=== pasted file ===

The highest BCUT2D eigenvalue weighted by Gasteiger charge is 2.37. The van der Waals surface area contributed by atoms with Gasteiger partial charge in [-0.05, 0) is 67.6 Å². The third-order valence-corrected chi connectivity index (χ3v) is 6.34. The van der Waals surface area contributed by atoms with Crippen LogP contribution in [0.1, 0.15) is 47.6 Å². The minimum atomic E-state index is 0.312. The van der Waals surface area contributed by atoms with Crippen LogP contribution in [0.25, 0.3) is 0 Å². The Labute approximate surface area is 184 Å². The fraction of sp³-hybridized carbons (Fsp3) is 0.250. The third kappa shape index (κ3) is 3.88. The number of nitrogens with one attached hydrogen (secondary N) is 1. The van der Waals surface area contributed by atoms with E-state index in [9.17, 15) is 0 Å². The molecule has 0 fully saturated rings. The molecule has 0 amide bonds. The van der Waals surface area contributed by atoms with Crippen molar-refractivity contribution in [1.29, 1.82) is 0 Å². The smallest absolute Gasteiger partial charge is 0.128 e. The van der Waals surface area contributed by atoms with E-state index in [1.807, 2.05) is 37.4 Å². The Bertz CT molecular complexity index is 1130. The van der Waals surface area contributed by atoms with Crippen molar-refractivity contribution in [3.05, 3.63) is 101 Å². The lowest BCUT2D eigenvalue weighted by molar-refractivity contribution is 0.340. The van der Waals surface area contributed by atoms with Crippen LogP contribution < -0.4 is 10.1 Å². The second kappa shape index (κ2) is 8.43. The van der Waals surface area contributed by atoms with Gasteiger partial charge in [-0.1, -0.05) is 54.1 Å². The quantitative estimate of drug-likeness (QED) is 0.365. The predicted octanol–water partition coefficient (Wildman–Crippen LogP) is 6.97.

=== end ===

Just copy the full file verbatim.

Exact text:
The highest BCUT2D eigenvalue weighted by Gasteiger charge is 2.37. The van der Waals surface area contributed by atoms with Gasteiger partial charge in [-0.05, 0) is 67.6 Å². The third-order valence-corrected chi connectivity index (χ3v) is 6.34. The van der Waals surface area contributed by atoms with Crippen LogP contribution in [0.1, 0.15) is 47.6 Å². The minimum atomic E-state index is 0.312. The van der Waals surface area contributed by atoms with Crippen LogP contribution in [0.25, 0.3) is 0 Å². The Labute approximate surface area is 184 Å². The fraction of sp³-hybridized carbons (Fsp3) is 0.250. The third kappa shape index (κ3) is 3.88. The number of nitrogens with one attached hydrogen (secondary N) is 1. The van der Waals surface area contributed by atoms with E-state index in [9.17, 15) is 0 Å². The molecule has 0 fully saturated rings. The molecule has 0 amide bonds. The van der Waals surface area contributed by atoms with Crippen molar-refractivity contribution in [1.29, 1.82) is 0 Å². The smallest absolute Gasteiger partial charge is 0.128 e. The van der Waals surface area contributed by atoms with E-state index in [1.807, 2.05) is 37.4 Å². The Bertz CT molecular complexity index is 1130. The van der Waals surface area contributed by atoms with Crippen molar-refractivity contribution in [3.05, 3.63) is 101 Å². The lowest BCUT2D eigenvalue weighted by molar-refractivity contribution is 0.340. The van der Waals surface area contributed by atoms with Crippen LogP contribution < -0.4 is 10.1 Å². The second kappa shape index (κ2) is 8.43. The van der Waals surface area contributed by atoms with Gasteiger partial charge in [-0.1, -0.05) is 54.1 Å². The quantitative estimate of drug-likeness (QED) is 0.365. The predicted octanol–water partition coefficient (Wildman–Crippen LogP) is 6.97.